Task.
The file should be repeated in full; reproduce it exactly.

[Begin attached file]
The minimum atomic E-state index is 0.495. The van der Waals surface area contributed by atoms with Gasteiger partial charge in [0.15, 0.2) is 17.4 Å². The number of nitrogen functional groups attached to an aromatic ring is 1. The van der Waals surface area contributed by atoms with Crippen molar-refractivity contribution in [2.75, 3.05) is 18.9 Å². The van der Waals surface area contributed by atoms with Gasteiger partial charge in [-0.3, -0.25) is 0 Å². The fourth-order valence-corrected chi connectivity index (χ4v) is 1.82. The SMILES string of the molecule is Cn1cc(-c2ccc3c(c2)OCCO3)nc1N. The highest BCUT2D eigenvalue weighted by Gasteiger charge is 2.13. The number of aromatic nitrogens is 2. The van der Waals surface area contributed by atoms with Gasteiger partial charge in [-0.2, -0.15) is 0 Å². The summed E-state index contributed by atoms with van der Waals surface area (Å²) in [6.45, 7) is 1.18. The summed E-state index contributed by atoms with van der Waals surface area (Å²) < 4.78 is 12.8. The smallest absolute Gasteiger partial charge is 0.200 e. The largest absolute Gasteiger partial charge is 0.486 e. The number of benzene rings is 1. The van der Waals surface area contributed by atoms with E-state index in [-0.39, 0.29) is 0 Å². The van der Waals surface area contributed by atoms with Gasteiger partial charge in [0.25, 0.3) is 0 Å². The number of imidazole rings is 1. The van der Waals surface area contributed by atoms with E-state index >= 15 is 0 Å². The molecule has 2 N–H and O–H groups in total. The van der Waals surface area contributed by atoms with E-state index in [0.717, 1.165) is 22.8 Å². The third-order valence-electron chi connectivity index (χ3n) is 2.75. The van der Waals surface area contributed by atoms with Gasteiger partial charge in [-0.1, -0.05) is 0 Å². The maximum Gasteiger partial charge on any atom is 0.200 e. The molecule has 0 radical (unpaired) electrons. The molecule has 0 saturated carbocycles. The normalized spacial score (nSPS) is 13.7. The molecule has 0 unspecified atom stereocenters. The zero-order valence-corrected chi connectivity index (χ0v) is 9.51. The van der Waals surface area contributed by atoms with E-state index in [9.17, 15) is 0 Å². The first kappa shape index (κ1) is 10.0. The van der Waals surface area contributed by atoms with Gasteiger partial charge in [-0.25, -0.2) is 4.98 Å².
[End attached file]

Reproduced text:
The minimum atomic E-state index is 0.495. The van der Waals surface area contributed by atoms with Gasteiger partial charge in [0.15, 0.2) is 17.4 Å². The number of nitrogen functional groups attached to an aromatic ring is 1. The van der Waals surface area contributed by atoms with Crippen molar-refractivity contribution in [2.75, 3.05) is 18.9 Å². The van der Waals surface area contributed by atoms with Gasteiger partial charge in [-0.3, -0.25) is 0 Å². The fourth-order valence-corrected chi connectivity index (χ4v) is 1.82. The SMILES string of the molecule is Cn1cc(-c2ccc3c(c2)OCCO3)nc1N. The highest BCUT2D eigenvalue weighted by Gasteiger charge is 2.13. The number of aromatic nitrogens is 2. The van der Waals surface area contributed by atoms with Gasteiger partial charge in [-0.2, -0.15) is 0 Å². The summed E-state index contributed by atoms with van der Waals surface area (Å²) in [6.45, 7) is 1.18. The summed E-state index contributed by atoms with van der Waals surface area (Å²) < 4.78 is 12.8. The smallest absolute Gasteiger partial charge is 0.200 e. The largest absolute Gasteiger partial charge is 0.486 e. The number of benzene rings is 1. The van der Waals surface area contributed by atoms with E-state index in [-0.39, 0.29) is 0 Å². The van der Waals surface area contributed by atoms with Gasteiger partial charge in [0.25, 0.3) is 0 Å². The number of imidazole rings is 1. The van der Waals surface area contributed by atoms with E-state index >= 15 is 0 Å². The molecule has 2 N–H and O–H groups in total. The van der Waals surface area contributed by atoms with E-state index in [0.717, 1.165) is 22.8 Å². The third-order valence-electron chi connectivity index (χ3n) is 2.75. The van der Waals surface area contributed by atoms with Gasteiger partial charge in [-0.1, -0.05) is 0 Å². The maximum Gasteiger partial charge on any atom is 0.200 e. The molecule has 0 radical (unpaired) electrons. The molecule has 0 saturated carbocycles. The normalized spacial score (nSPS) is 13.7. The molecule has 0 unspecified atom stereocenters. The zero-order valence-corrected chi connectivity index (χ0v) is 9.51. The van der Waals surface area contributed by atoms with E-state index in [9.17, 15) is 0 Å². The first kappa shape index (κ1) is 10.0. The van der Waals surface area contributed by atoms with Gasteiger partial charge in [-0.25, -0.2) is 4.98 Å².